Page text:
Students will be required to participate in a TA-facilitated tutorial/discussion to facilitate peer feedback in the group assignment. Students will also have the opportunity to interact with the instructor through regular online “office hours”.

Required Texts

BMED 473 course notes via modules posted online.

Queen’s students, faculty, administrators and staff all have responsibilities for supporting and upholding the fundamental values of academic integrity. Academic integrity is constituted by the five core fundamental values of honesty, trust, fairness, respect and responsibility (see http://www.academicintegrity.org) and by the quality of courage. These values and qualities are central to the building, nurturing and sustaining of an academic community in which all members of the community will thrive. Adherence to the values expressed through academic integrity forms a foundation for the "freedom of inquiry and exchange of ideas" essential to the intellectual life of the University.

Students are responsible for familiarizing themselves with and adhering to the regulations concerning academic integrity. General information on academic integrity is available at Integrity@Queen's University, along with Faculty or School specific information. Departures from academic integrity include, but are not limited to, plagiarism, use of unauthorized materials, facilitation, forgery and falsification. Actions which contravene the regulation on academic integrity carry sanctions that can range from a warning, to loss of grades on an assignment, to failure of a course, to requirement to withdraw from the university.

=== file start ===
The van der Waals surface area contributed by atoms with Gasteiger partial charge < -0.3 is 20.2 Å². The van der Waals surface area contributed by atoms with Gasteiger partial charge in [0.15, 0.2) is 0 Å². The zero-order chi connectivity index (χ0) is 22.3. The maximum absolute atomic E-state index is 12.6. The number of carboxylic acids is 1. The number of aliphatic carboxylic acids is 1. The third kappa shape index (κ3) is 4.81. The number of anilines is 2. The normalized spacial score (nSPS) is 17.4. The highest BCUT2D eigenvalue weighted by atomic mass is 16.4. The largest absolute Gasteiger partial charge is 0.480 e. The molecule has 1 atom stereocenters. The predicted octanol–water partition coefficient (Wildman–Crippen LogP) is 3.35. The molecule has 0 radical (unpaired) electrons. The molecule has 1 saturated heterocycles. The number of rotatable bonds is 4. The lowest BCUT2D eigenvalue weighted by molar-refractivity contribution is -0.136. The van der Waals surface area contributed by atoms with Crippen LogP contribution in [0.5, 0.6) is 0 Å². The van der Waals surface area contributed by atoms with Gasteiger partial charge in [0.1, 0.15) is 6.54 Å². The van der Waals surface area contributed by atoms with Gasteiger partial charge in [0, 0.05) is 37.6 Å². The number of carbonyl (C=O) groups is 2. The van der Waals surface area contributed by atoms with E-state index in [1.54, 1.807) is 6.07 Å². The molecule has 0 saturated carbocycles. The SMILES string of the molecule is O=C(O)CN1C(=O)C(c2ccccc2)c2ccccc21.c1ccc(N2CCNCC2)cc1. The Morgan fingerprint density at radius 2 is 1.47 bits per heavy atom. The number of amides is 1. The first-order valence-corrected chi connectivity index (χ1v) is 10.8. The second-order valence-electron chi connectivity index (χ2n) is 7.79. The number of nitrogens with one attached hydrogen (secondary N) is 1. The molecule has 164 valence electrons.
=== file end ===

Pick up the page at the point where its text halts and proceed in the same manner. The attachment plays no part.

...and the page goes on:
Specifically, for BMED 473 Developmental Origins of Health and Disease, students must express themselves in their own words, and cite sources when they use outside information. Verbatim copying of the module text or textbook is considered plagiarism and is a breach of academic integrity. Further, lying and misrepresentation are dishonest and violate the core values of academic integrity.

All components of this course will receive numerical percentage marks. The final grade received for the course will be derived by converting the student’s numerical course average to a letter grade according to Queen’s Official Grade Conversion Scale.